"It demonstrated the state supported system that everybody - sort of - knew was in place and we don’t have to worry so much about athlete by athlete - we’re dealing with that now that we have the database [documenting undisclosed details from the Moscow Laboratory].

"It would have been a major lesson and a major deterrent for all other countries that might be saying: ‘ooh, they're willing to do this to Russia, maybe I better be getting my act cleaned up'."

Richard Pound claimed to have had
Richard Pound claimed to have had "frank" discussions with Thomas Bach, left ©Getty Images

Pound, an IOC vice-president between 1987 and 1991 and from 1996 to 2000 to has failed in several recent attempts to be re-elected back onto the Executive Board, saved his strongest criticisms for Federations.

"International Sports Federations feel pain in only one place...and that’s their wallets," he declared when urging athletes to play a more active role in sports administration.

"Nothing scares these old folks as much as athletes getting organised - so don’t [athletes] stop doing that."

He then blamed International Federations for prioritising political stability over a genuine anti-doping commitment.

"I think if you look at the system we have in place through WADA - the system is pretty good and the science is pretty robust," he said.

"The problem is that you’ve got a whole bunch of people out there who don’t want it to work.

"And, if we’re in the business of being provocative, I would lay most of that blame at the foot of the International Federations. 

"The prime directive in most IFs is not ‘how can we advance the sport for the benefit or present and future athletes’?

"It’s, ‘How can I get re-elected as President?’ 

"And you don’t get re-elected as President if you start to try and change things…so the result is ‘denial, denial, denial’."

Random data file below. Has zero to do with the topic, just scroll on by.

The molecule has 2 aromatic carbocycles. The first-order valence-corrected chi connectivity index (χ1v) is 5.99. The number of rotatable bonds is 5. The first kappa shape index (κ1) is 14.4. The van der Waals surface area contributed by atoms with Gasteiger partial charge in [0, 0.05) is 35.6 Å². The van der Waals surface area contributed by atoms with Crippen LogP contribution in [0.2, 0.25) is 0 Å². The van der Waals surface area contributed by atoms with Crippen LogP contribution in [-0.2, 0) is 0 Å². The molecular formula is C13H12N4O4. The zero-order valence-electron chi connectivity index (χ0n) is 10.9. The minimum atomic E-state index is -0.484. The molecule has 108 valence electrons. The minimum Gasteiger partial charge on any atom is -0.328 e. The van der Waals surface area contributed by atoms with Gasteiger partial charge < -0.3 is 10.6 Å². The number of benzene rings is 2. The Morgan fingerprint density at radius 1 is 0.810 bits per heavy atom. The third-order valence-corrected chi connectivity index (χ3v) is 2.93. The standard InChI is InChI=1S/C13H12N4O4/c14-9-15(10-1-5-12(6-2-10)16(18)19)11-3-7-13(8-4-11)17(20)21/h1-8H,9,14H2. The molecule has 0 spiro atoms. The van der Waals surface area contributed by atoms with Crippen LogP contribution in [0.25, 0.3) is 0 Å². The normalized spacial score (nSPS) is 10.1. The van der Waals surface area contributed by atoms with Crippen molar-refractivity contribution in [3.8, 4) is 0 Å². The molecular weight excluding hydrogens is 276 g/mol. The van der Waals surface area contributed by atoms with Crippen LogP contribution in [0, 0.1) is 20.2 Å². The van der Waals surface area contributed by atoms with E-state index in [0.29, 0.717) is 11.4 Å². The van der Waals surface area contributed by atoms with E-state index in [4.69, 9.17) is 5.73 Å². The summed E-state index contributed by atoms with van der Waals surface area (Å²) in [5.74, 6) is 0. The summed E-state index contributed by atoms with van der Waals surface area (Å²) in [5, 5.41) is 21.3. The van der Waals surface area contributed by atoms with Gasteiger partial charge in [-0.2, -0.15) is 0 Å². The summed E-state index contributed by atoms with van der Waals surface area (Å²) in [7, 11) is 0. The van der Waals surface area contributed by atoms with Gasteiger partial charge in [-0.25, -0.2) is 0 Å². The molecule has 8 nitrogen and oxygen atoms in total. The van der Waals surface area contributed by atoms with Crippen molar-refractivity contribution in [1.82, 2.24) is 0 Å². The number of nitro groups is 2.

Former IAAF President Lamine Diack is accused of involvement in the accepting of bribes in return for covering up athletics doping cases ©Getty Images
Former IAAF President Lamine Diack is accused of involvement in the accepting of bribes in return for covering up athletics doping cases ©Getty Images

Former IAAF President Lamine Diack is currently at the centre of a French investigation into his alleged involvement in the accepting of bribes in return for the covering up of athletics doping cases.

"Our view, I think is that every time you catch a cheater and take him or her out of the competition, it is a small victory leading to others," said Pound. 

"The opposite [view] is to say: ‘Oh, well, it’s a bad reputational risk if we say there’s any doping in my sport, it might affect sponsors, television right or people’s perception of me as the President'.

"So there’s a denial...and it is just that refusal to acknowledge that this is going on…not unlike what is happening with the Russians these days."

Pound did, however, defend the Court of Arbitration for Sport as an "absolutely essential" body in response to comments about the quality of some of its decisions.

"If we go back to having state courts, where Judgments can’t be enforced unless in home countries, we are doomed," he said.